Mike Simmons HeadshotCHICAGO — Two hundred residents, mostly from the Rogers Park and West Ridge neighborhoods, received COVID-19 vaccines today at events organized by State Senator Mike Simmons (D-Chicago), in partnership with the Howard Brown Health Center, the Ethiopian Community Association of Chicago, and ONE Northside. 

Simmons worked with the organizations to set up the events and reach out to residents of the 60626 and 60659 ZIP codes and adjacent communities after reports he requested from the Illinois Department of Public Health showed that infections still remain high and vaccination rates low in those communities, mirroring broader inequities in the health system.

“We’re talking about communities with immigrants, non-primary English speakers, and those living without reliable access to quality health care here in the 7th Senate District,” Simmons said. “Those circumstances present huge barriers to vaccine access, and if we’re to overcome them we have to proactively reach out and facilitate access. Many of our residents have language, transportation, and economic barriers to accessing the vaccine.”

The vaccine appointments were booked with the help of the Ethiopian Community Association, Howard Brown Health Center and ONE Northside, working in coordination with Simmons’ office. Many vaccine recipients are members of Chicago’s Ethiopian community, immigrants and asylees, and other low-income residents who face systemic barriers in accessing the vaccine.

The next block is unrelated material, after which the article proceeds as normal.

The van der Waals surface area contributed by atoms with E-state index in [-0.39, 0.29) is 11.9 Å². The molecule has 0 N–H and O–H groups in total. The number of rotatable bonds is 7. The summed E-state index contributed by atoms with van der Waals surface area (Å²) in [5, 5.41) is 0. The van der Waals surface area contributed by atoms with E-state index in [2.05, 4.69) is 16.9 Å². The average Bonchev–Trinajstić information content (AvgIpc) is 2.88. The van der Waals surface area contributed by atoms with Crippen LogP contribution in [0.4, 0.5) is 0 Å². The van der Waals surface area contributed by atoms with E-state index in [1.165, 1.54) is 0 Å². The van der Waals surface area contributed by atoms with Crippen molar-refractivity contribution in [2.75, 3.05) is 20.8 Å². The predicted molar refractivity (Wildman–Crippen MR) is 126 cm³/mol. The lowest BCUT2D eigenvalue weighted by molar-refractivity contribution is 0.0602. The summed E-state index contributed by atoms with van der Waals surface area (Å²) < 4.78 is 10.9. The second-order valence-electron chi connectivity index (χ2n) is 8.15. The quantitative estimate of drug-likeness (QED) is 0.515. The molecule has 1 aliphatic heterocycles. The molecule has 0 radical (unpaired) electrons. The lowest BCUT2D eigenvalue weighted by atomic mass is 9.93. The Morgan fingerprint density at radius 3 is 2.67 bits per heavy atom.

“Many of our low-income members, particularly people of color and people with lower access to technology, have struggled to access the vaccine. We are grateful to Sen. Simmons and Howard Brown for making this opportunity available to our community and to provide access to this life-saving vaccine to those left behind by our healthcare system,” said Jennifer Ritter, Executive Director of ONE Northside. “We will continue to organize for equitable outcomes from our healthcare system and build a society where everyone can thrive.”

Aklilu Adeye, Executive Director of the Ethiopian Community Association of Chicago said the Ethiopian community in particular faces challenges in navigating the process of getting vaccinated.

“Most of our refugee and immigrant community members have the double challenge of vaccine hesitancy as well as obtaining access to the vaccines,” Adeye said. “The availability of the vaccines we are receiving now provides access to families but also the opportunity to provide culturally and linguistically appropriate services and explanations for any concerns they may have. We truly appreciate this effort and thankful for all parties who made this possible.”

Residents received shots this morning at The Ethiopian Community Association of Chicago,

5800 N. Lincoln Ave., with more vaccinations administered this afternoon at Howard Brown Health Center, 6500 N. Clark St., in partnership with ONE Northside.

“We cannot overcome COVID-19 if we leave communities like these behind. The gross and totally unacceptable inequities in health care access and outcomes we already were seeing before the pandemic will only get worse if we aren’t proactive in getting our most vulnerable residents on the far north side access to this vaccine,” Simmons said.

Category: Press Releases

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